A Cat's friendship is a hard thing to conquer. Cats are philosophical animals - sedate, quiet, fixed in their habits, true believers in decency and order, and not at all given to the bestowing of a thoughtless affection. They will be your friend if you prove worthy of friendship; but they will never be your slaves. Even in moments of tenderness a cat preserves his freedom of will, and cannot be made to comply with demands which seem to him unreasonable. But once he surrenders himself to you as a friend, what absolute confidence he gives! what fidelity of affection! He constitutes himself the companion of your solitary hours, of your melancholy, of your work. He will pass whole evenings purring on your knees, happy in your company, and forsaking that of animals of his own species. In vain do enticing mews re-echo from the roofs, calling him to one of those cat soirees where juicy red herrings take the place of tea. He will not be tempted away, and shares your vigil to the end. If you put him on the floor, he jumps back to his place with a murmuring noise that is like a soft reproach. Sometimes, standing near, he looks at you with his eyes so full of melting tenderness, so loving and so human, that you are half frightened; for it seems impossible, that in such a regard reason can be lacking.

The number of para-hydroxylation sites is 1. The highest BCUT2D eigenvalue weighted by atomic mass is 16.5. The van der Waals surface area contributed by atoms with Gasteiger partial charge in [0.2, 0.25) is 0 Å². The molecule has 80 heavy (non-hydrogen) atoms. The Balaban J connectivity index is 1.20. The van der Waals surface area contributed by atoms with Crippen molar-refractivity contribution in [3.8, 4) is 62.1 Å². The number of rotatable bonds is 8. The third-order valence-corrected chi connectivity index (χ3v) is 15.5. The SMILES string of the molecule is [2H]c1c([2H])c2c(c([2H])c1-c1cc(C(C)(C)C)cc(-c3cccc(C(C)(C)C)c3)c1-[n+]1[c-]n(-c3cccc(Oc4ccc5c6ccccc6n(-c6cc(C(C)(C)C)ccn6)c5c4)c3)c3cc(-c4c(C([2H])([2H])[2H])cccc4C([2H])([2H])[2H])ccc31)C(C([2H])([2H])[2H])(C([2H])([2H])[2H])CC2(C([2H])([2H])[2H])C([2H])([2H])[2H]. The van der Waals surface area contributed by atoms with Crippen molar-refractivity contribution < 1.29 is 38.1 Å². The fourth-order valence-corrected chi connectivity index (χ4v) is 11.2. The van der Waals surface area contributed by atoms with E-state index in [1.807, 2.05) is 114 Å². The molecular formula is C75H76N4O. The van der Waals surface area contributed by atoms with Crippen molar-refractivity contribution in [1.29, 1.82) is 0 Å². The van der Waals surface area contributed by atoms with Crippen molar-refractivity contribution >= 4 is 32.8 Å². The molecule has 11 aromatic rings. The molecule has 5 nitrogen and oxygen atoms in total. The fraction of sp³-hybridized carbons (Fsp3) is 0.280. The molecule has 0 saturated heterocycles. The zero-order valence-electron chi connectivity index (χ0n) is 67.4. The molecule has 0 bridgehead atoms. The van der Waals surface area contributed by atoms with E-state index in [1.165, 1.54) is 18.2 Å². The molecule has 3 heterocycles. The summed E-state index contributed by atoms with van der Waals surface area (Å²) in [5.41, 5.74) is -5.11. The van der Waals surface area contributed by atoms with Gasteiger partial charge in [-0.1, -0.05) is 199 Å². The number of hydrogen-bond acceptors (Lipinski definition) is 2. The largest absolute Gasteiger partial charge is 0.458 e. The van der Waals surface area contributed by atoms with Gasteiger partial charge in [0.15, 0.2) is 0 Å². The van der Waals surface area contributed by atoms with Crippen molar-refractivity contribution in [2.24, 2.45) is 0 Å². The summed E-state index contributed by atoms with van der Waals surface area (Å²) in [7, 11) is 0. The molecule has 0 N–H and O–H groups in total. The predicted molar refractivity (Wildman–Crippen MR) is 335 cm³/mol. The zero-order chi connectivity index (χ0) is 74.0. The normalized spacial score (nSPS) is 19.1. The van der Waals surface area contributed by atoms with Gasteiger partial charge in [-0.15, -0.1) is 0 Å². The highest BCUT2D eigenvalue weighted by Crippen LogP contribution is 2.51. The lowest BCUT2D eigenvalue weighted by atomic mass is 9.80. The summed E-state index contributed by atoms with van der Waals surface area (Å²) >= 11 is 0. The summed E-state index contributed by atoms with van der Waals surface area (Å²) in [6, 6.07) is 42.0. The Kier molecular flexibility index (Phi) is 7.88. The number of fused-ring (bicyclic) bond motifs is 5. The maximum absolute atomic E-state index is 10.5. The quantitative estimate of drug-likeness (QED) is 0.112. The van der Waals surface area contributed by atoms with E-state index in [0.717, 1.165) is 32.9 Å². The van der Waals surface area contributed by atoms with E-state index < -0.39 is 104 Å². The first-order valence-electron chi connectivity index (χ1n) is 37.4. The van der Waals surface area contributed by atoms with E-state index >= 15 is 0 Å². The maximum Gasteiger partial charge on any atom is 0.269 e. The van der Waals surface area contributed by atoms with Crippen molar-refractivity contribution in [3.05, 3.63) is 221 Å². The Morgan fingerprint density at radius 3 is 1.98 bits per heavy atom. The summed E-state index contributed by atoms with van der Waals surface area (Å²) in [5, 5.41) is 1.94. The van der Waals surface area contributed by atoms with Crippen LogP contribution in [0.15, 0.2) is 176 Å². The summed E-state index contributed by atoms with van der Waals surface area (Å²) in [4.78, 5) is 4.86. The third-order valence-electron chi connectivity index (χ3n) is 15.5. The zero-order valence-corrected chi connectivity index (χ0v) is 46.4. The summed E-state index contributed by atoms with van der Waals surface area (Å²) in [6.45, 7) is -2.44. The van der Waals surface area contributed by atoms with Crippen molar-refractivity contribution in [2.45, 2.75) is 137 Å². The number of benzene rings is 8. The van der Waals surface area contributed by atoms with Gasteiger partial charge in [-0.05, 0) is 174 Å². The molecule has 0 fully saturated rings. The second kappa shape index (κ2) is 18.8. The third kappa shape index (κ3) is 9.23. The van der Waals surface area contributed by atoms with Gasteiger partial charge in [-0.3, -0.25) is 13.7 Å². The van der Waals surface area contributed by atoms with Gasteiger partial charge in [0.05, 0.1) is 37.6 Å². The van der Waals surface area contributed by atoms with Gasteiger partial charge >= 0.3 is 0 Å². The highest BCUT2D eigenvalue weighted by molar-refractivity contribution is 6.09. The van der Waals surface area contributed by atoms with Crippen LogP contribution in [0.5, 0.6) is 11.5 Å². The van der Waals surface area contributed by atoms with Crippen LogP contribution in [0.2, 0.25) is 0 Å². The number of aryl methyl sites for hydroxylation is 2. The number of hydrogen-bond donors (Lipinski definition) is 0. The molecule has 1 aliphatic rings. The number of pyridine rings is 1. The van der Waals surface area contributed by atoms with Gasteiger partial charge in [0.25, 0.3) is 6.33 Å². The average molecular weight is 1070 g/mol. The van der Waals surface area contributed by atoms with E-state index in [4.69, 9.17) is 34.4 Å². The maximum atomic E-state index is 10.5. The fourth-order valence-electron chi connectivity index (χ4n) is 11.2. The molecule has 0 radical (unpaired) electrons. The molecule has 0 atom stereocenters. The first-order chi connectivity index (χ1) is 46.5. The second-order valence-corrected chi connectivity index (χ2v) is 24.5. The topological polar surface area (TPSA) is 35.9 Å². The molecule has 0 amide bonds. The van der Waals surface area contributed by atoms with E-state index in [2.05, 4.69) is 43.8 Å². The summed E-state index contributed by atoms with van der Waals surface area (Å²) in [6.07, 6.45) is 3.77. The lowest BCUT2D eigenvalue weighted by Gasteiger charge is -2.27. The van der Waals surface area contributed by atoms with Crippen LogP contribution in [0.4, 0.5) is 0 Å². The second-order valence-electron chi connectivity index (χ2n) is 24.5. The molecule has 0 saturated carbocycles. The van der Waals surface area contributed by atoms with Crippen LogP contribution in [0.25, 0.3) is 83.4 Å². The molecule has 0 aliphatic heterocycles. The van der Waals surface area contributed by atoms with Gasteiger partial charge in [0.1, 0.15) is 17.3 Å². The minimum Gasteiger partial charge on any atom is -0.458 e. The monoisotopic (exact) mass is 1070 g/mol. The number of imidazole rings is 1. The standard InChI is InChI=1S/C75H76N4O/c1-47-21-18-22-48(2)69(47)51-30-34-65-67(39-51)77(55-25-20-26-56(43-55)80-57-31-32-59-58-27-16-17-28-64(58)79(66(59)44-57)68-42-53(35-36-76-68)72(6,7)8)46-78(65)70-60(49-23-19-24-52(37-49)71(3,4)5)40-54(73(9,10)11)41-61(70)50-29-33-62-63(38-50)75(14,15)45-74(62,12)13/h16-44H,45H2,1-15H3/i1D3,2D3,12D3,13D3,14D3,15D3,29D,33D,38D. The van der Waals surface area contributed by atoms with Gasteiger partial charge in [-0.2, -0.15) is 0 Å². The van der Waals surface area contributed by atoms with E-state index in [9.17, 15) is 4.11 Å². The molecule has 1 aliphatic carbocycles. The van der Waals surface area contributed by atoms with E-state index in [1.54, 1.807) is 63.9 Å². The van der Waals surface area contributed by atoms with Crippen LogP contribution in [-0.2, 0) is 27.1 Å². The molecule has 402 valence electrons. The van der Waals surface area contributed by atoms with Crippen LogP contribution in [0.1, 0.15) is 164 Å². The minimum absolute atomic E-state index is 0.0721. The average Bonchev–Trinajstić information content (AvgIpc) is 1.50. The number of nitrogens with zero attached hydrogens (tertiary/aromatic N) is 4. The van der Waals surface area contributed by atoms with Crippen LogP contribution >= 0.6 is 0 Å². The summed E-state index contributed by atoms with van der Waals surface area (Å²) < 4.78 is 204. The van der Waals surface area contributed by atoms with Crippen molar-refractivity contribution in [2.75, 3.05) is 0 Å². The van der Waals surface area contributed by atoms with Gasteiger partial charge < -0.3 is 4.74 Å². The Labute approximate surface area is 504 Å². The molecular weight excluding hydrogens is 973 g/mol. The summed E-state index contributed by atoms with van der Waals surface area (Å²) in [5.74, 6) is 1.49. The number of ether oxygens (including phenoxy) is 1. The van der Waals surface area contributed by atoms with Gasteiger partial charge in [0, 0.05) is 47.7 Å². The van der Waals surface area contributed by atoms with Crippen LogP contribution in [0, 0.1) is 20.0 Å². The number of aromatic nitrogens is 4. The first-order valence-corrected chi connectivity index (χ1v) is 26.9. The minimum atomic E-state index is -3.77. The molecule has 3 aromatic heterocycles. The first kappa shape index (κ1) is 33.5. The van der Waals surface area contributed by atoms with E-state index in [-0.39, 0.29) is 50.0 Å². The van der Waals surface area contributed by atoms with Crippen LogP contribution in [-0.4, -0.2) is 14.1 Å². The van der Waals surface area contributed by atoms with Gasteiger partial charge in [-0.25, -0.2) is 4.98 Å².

- Theophile Gautier
My Household of Pets, Théophile Gautier, tr. Susan Coolidge, Boston, Roberts Brothers, 1882.